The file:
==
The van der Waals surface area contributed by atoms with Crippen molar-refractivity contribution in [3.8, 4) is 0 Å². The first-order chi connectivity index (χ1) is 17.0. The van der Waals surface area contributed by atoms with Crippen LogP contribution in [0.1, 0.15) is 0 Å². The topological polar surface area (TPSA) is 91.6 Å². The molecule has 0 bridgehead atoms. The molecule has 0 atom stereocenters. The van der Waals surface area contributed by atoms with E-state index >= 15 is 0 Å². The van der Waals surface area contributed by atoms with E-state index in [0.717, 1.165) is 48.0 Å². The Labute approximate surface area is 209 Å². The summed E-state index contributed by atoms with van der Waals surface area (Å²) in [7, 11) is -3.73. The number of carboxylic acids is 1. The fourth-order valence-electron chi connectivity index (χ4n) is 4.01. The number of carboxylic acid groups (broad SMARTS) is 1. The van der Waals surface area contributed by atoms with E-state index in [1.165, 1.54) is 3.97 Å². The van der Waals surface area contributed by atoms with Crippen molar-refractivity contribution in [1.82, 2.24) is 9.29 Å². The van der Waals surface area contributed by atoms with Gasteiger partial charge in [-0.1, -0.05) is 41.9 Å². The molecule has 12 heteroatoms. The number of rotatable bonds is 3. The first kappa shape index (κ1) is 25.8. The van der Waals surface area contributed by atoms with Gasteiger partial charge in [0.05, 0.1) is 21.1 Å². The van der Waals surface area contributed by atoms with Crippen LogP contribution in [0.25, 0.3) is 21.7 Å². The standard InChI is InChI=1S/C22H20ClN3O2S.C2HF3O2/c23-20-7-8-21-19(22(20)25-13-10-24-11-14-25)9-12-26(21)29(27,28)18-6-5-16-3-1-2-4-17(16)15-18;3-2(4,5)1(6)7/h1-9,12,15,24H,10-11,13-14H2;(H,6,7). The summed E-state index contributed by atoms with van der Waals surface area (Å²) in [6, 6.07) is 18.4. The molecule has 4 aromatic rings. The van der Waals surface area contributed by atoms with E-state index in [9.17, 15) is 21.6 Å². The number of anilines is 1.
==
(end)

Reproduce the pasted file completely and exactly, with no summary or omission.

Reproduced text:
The van der Waals surface area contributed by atoms with Crippen molar-refractivity contribution in [3.8, 4) is 0 Å². The first-order chi connectivity index (χ1) is 17.0. The van der Waals surface area contributed by atoms with Crippen LogP contribution in [0.1, 0.15) is 0 Å². The topological polar surface area (TPSA) is 91.6 Å². The molecule has 0 bridgehead atoms. The molecule has 0 atom stereocenters. The van der Waals surface area contributed by atoms with E-state index >= 15 is 0 Å². The van der Waals surface area contributed by atoms with E-state index in [0.717, 1.165) is 48.0 Å². The Labute approximate surface area is 209 Å². The summed E-state index contributed by atoms with van der Waals surface area (Å²) in [7, 11) is -3.73. The number of carboxylic acids is 1. The fourth-order valence-electron chi connectivity index (χ4n) is 4.01. The number of carboxylic acid groups (broad SMARTS) is 1. The van der Waals surface area contributed by atoms with E-state index in [1.165, 1.54) is 3.97 Å². The van der Waals surface area contributed by atoms with Crippen molar-refractivity contribution in [1.82, 2.24) is 9.29 Å². The van der Waals surface area contributed by atoms with Gasteiger partial charge in [-0.1, -0.05) is 41.9 Å². The molecule has 12 heteroatoms. The number of rotatable bonds is 3. The first kappa shape index (κ1) is 25.8. The van der Waals surface area contributed by atoms with Gasteiger partial charge in [0.05, 0.1) is 21.1 Å². The van der Waals surface area contributed by atoms with Crippen LogP contribution in [0.25, 0.3) is 21.7 Å². The standard InChI is InChI=1S/C22H20ClN3O2S.C2HF3O2/c23-20-7-8-21-19(22(20)25-13-10-24-11-14-25)9-12-26(21)29(27,28)18-6-5-16-3-1-2-4-17(16)15-18;3-2(4,5)1(6)7/h1-9,12,15,24H,10-11,13-14H2;(H,6,7). The summed E-state index contributed by atoms with van der Waals surface area (Å²) in [6, 6.07) is 18.4. The molecule has 4 aromatic rings. The van der Waals surface area contributed by atoms with E-state index in [9.17, 15) is 21.6 Å². The number of anilines is 1.